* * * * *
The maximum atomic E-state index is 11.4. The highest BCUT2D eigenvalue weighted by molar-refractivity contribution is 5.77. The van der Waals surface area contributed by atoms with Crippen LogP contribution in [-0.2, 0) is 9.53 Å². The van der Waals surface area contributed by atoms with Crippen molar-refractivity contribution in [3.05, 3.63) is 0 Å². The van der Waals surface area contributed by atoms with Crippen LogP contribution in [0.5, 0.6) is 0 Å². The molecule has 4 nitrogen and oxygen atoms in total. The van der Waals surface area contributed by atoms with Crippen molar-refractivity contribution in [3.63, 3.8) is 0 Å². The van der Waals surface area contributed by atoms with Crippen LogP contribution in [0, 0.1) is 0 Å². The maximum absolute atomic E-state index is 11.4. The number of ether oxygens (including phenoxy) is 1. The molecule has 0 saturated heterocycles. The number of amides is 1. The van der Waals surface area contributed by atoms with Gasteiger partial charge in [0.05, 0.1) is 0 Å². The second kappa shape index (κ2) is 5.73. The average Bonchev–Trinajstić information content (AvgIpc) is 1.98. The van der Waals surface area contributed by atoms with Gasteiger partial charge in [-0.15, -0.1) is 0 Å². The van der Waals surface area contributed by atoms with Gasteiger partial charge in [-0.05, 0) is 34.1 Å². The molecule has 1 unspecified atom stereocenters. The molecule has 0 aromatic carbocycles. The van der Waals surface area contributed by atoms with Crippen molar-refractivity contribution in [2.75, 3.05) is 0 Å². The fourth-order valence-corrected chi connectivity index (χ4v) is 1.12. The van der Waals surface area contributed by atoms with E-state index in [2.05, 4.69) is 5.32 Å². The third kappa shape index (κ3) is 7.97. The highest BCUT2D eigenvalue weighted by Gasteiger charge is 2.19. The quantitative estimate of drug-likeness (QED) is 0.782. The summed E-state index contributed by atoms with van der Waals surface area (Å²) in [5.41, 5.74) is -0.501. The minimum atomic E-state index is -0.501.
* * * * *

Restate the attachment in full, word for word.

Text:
The maximum atomic E-state index is 11.4. The highest BCUT2D eigenvalue weighted by molar-refractivity contribution is 5.77. The van der Waals surface area contributed by atoms with Crippen LogP contribution in [-0.2, 0) is 9.53 Å². The van der Waals surface area contributed by atoms with Crippen molar-refractivity contribution in [3.05, 3.63) is 0 Å². The van der Waals surface area contributed by atoms with Crippen LogP contribution in [0.5, 0.6) is 0 Å². The molecule has 4 nitrogen and oxygen atoms in total. The van der Waals surface area contributed by atoms with Crippen molar-refractivity contribution in [3.63, 3.8) is 0 Å². The van der Waals surface area contributed by atoms with Crippen LogP contribution in [0, 0.1) is 0 Å². The maximum absolute atomic E-state index is 11.4. The number of ether oxygens (including phenoxy) is 1. The molecule has 0 saturated heterocycles. The number of amides is 1. The van der Waals surface area contributed by atoms with Gasteiger partial charge in [0.05, 0.1) is 0 Å². The second kappa shape index (κ2) is 5.73. The average Bonchev–Trinajstić information content (AvgIpc) is 1.98. The van der Waals surface area contributed by atoms with Gasteiger partial charge in [-0.15, -0.1) is 0 Å². The van der Waals surface area contributed by atoms with Gasteiger partial charge in [-0.05, 0) is 34.1 Å². The molecule has 1 unspecified atom stereocenters. The molecule has 0 aromatic carbocycles. The van der Waals surface area contributed by atoms with Crippen molar-refractivity contribution in [2.75, 3.05) is 0 Å². The fourth-order valence-corrected chi connectivity index (χ4v) is 1.12. The van der Waals surface area contributed by atoms with E-state index in [2.05, 4.69) is 5.32 Å². The third kappa shape index (κ3) is 7.97. The highest BCUT2D eigenvalue weighted by Gasteiger charge is 2.19. The quantitative estimate of drug-likeness (QED) is 0.782. The summed E-state index contributed by atoms with van der Waals surface area (Å²) in [5.41, 5.74) is -0.501. The minimum atomic E-state index is -0.501.